In the face of such horror, as watching a baby brother die of thirst, do I point to a man suffering to death on a cross? That doesn’t make sense. It seems foolishness beyond any comparison! Pastors are supposed to have something to quench the thirst for justice & righteousness, but we don’t, because we are empty just like you. Pastors thirst too.
We sing the 2nd & 3rd verses of “Go to Dark Gethsemane.”
Follow to the judgment hall,
View the Lord of life arraigned;
Oh, the wormwood & the gall!
Oh, the pangs His soul sustained!
Shun not suff’ring, shame, or loss;
Learn from Him to bear the cross.
Calv’ry’s mournful mountain climb;
There, adoring at His feet,
Mark that miracle of time,
God’s own sacrifice complete.
“It is finished!” hear Him cry;
Learn from Jesus Christ to die.
I thirst… yet still it is my job to stand here & tell you one of those ‘Gospel clichés’… something like… Jesus lives… That may be what you’re expecting, & at this point, it’s exactly what I am going to do, because it is the most important thing I can do. Jesus lives! It is the only news that can be good in any time of tragedy. Jesus lives!
Is that enough? If this good news – this Gospel – that Jesus lives doesn’t seem like enough, perhaps it’s because we do not realize what we need. Let me say that again. Please hear it. If this good news – this Gospel – that Jesus lives doesn’t seem like enough, perhaps it’s because we don’t realize what we need. Too often we live in the moment. We live in the midst of whatever suffering we are currently in, & cannot see what we really need. We focus all our attention on alleviating the suffering right now. We want to end that suffering.
That man, thirsting on the cross, would come to an end of His suffering. He would die. And when He died He paid for the sin which has brought so much suffering into the world & into our lives. But an end to suffering is not enough. Even if the pain is numbed, the wound remains. What we need is healing, & that is the promise we see in Christ’s resurrection.
Jesus lives! And because He lives, we too shall live. With His resurrection Jesus brings more than an end to our suffering. He brings us the promise of a day where all will be put right. All will be healed. All will be made whole. All the things that hurt us & make us something less than God created us to be will be no more.
There will come a time when death shall be swallowed up & God Himself will wipe every tear away from your eyes. That is our goal. That is what we truly need – not just for the pain to end, but to be healed, to be made whole. To be raised from the dead. That is the hope which keeps us going in the midst of suffering.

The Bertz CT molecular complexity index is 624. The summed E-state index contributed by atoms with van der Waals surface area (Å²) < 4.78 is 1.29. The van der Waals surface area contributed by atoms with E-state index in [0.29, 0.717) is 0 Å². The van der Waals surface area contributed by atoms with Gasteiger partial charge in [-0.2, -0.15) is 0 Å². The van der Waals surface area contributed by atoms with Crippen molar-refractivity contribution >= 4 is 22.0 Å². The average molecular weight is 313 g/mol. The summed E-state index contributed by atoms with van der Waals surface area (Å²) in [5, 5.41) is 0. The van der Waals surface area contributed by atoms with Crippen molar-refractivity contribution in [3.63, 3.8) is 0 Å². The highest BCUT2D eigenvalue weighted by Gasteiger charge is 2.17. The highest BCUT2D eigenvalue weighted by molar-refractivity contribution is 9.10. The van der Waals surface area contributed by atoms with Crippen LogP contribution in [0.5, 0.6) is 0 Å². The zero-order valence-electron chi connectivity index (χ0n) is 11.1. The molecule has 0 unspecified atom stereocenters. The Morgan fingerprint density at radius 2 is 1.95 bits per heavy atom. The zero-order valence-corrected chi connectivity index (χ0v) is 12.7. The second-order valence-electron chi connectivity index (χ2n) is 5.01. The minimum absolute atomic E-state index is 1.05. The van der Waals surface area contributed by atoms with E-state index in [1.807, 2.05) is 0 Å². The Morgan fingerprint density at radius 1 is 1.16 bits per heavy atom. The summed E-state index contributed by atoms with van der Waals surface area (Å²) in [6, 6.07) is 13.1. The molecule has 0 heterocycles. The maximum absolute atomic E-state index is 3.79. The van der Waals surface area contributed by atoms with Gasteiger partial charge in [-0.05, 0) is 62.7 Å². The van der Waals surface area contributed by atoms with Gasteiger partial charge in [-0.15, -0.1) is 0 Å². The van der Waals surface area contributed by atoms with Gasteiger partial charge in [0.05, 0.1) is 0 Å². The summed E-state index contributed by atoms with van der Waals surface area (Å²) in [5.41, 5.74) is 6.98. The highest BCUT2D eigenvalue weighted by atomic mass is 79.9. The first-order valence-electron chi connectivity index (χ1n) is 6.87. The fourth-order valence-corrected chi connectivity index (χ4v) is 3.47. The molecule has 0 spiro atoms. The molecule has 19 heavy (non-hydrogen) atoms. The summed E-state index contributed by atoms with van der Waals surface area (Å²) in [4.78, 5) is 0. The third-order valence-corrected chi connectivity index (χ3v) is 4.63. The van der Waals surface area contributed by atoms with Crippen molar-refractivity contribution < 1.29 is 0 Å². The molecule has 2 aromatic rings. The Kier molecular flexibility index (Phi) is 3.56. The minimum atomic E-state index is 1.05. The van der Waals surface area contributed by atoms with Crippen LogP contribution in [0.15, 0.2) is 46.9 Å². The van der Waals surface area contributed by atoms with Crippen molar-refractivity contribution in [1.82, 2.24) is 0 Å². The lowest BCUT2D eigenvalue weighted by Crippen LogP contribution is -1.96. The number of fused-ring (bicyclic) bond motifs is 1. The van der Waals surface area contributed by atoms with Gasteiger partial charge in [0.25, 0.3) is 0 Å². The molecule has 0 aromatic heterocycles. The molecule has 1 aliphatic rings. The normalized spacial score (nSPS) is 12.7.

That is the certainty which arms us, as St. Peter wrote in the sermon text, with the “same way of thinking as Christ.” But it does not alleviate the suffering here & now. We still thirst. Must we wait with parched throats for this final day? Will our suffering never be alleviated here on earth? Though we may not see or feel it, God is intervening daily.
In countless ways God is giving us tiny sips of water so we can endure throughout this drought. Help may not always come, but because Christ lives we live in hope. Kiki & Sabrina lost three siblings, but they were rescued. In fact, that is one of the reasons why we are here. We are the body of Christ in this hurting & suffering world. We are often the instruments God uses to alleviate suffering, & to bring hope in the here & now, as we wait for the ever after. We are the ones who wipe tears from the eyes of others as we wait for the day when sorrow will end. We bring the sip of water as we wait for the day when the drought will end. We wait for the day when the source of living water – Jesus – will return, & you & I will thirst nevermore.
“Go to Dark Gethsemane,” verse 4.
Early hasten to the tomb
Where they laid His breathless clay;
All is solitude & gloom.
Who has taken Him away?
Christ is ris’n! He meets our eyes.
Savior, teach us so to rise.
We read in Revelation 22:20 that Jesus, who testifies to these things says, “Surely I am coming soon.” That is what all of us truly need. And we reply with a resounding, “Amen. Come, Lord Jesus!” Amen.
Pastor Dean R. Poellet